"For if Mary, as those declare who with sound mind extol her, had no other son but Jesus, and yet Jesus says to His mother, Woman, behold thy son,’ and not Behold you have this son also,’ then He virtually said to her, Lo, this is Jesus, whom thou didst bear.’ Is it not the case that every one who is perfect lives himself no longer, but Christ lives in him; and if Christ lives in him, then it is said of him to Mary, Behold thy son Christ.’ What a mind, then, must we have to enable us to interpret in a worthy manner this work, though it be committed to the earthly treasure-house of common speech, of writing which any passer-by can read, and which can be heard when read aloud by any one who lends to it his bodily ears?" Origen, Commentary on John, I:6 (A.D. 232).
"Therefore let those who deny that the Son is from the Father by nature and proper to His Essence, deny also that He took true human flesh of Mary Ever-Virgin; for in neither case had it been of profit to us men, whether the Word were not true and naturally Son of God, or the flesh not true which He assumed." Athanasius, Orations against the Arians, II:70 (A.D. 362).
"And when he had taken her, he knew her not, till she had brought forth her first-born Son.’ He hath here used the word till,’ not that thou shouldest suspect that afterwards he did know her, but to inform thee that before the birth the Virgin was wholly untouched by man. But why then, it may be said, hath he used the word, till’? Because it is usual in Scripture often to do this, and to use this expression without reference to limited times. For so with respect to the ark likewise, it is said, The raven returned not till the earth was dried up.’ And yet it did not return even after that time. And when discoursing also of God, the Scripture saith, From age until age Thou art,’ not as fixing limits in this case. And again when it is preaching the Gospel beforehand, and saying, In his days shall righteousness flourish, and abundance of peace, till the moon be taken away,’ it doth not set a limit to this fair part of creation. So then here likewise, it uses the word “till,” to make certain what was before the birth, but as to what follows, it leaves thee to make the inference." John Chrysostom, Gospel of Matthew, V:5 (A.D. 370).
"Thus, what it was necessary for thee to learn of Him, this He Himself hath said; that the Virgin was untouched by man until the birth; but that which both was seen to be a consequence of the former statement, and was acknowledged, this in its turn he leaves for thee to perceive; namely, that not even after this, she having so become a mother, and having been counted worthy of a new sort of travail, and a child-bearing so strange, could that righteous man ever have endured to know her. For if he had known her, and had kept her in the place of a wife, how is it that our Lord commits her, as unprotected, and having no one, to His disciple, and commands him to take her to his own home? How then, one may say, are James and the others called His brethren? In the same kind of way as Joseph himself was supposed to be husband of Mary. For many were the veils provided, that the birth, being such as it was, might be for a time screened. Wherefore even John so called them, saying, For neither did His brethren believe in Him." John Chrysostom, Gospel of Matthew, V:5 (A.D. 370).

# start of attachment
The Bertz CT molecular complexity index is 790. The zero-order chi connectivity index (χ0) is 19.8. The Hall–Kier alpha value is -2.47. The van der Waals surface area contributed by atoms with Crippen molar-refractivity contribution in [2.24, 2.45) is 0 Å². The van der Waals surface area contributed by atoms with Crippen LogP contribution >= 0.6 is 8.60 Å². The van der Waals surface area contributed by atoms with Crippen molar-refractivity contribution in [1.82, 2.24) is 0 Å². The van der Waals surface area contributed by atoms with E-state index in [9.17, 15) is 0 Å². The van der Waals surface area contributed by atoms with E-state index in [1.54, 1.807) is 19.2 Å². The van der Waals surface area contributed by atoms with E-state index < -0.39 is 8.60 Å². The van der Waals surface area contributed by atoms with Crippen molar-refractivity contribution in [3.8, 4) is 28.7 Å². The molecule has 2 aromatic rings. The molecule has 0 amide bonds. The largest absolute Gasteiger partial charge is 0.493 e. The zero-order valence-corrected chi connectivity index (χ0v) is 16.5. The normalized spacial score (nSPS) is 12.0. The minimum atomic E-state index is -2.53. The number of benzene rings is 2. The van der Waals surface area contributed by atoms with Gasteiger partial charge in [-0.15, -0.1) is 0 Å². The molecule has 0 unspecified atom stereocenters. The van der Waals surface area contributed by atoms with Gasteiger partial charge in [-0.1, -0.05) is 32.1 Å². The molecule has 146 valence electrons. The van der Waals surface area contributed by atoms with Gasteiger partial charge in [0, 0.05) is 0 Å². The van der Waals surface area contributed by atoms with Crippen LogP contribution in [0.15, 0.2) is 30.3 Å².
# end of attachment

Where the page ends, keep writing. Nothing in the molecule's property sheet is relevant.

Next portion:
"But those who by virginity have desisted from this process have drawn within themselves the boundary line of death, and by their own deed have checked his advance; they have made themselves, in fact, a frontier between life and death, and a barrier too, which thwarts him. If, then, death cannot pass beyond virginity, but finds his power checked and shattered there, it is demonstrated that virginity is a stronger thing than death; and that body is rightly named undying which does not lend its service to a dying world, nor brook to become the instrument of a succession of dying creatures. In such a body the long unbroken career of decay and death, which has intervened between the first man and the lives of virginity which have been led, is interrupted. It could not be indeed that death should cease working as long as the human race by marriage was working too; he walked the path of life with all preceding generations; he started with every new-born child and accompanied it to the end: but he found in virginity a barrier, to pass which was an impossible feat." Gregory of Nyssa, On Virginity, 13 (A.D. 371).
"[T]he Son of God...was born perfectly of the holy ever-virgin Mary by the Holy Spirit..." Epiphanius, Well Anchored Man, 120 (A.D. 374).
"The friends of Christ do not tolerate hearing that the Mother of God ever ceased to be a virgin." Basil, Homily In Sanctum Christi generationem, 5 (ante A.D. 379).
"But as we do not deny what is written, so we do reject what is not written. We believe that God was born of the Virgin, because we read it. That Mary was married after she brought forth, we do not believe, because we do not read it. Nor do we say this to condemn marriage, for virginity itself is the fruit of marriage; but because when we are dealing with saints we must not judge rashly. If we adopt possibility as the standard of judgment, we might maintain that Joseph had several wives because Abraham had, and so had Jacob, and that the Lord’s brethren were the issue of those wives, an invention which some hold with a rashness which springs from audacity not from piety. You say that Mary did not continue a virgin: I claim still more, that Joseph himself on account of Mary was a virgin, so that from a virgin wedlock a virgin son was born. For if as a holy man he does not come under the imputation of fornication, and it is nowhere written that he had another wife, but was the guardian of Mary whom he was supposed to have to wife rather than her husband, the conclusion is that he who was thought worthy to be called father of the Lord, remained a virgin." Jerome, The Perpetual Virginity of Mary Against Helvedius, 21 (A.D. 383).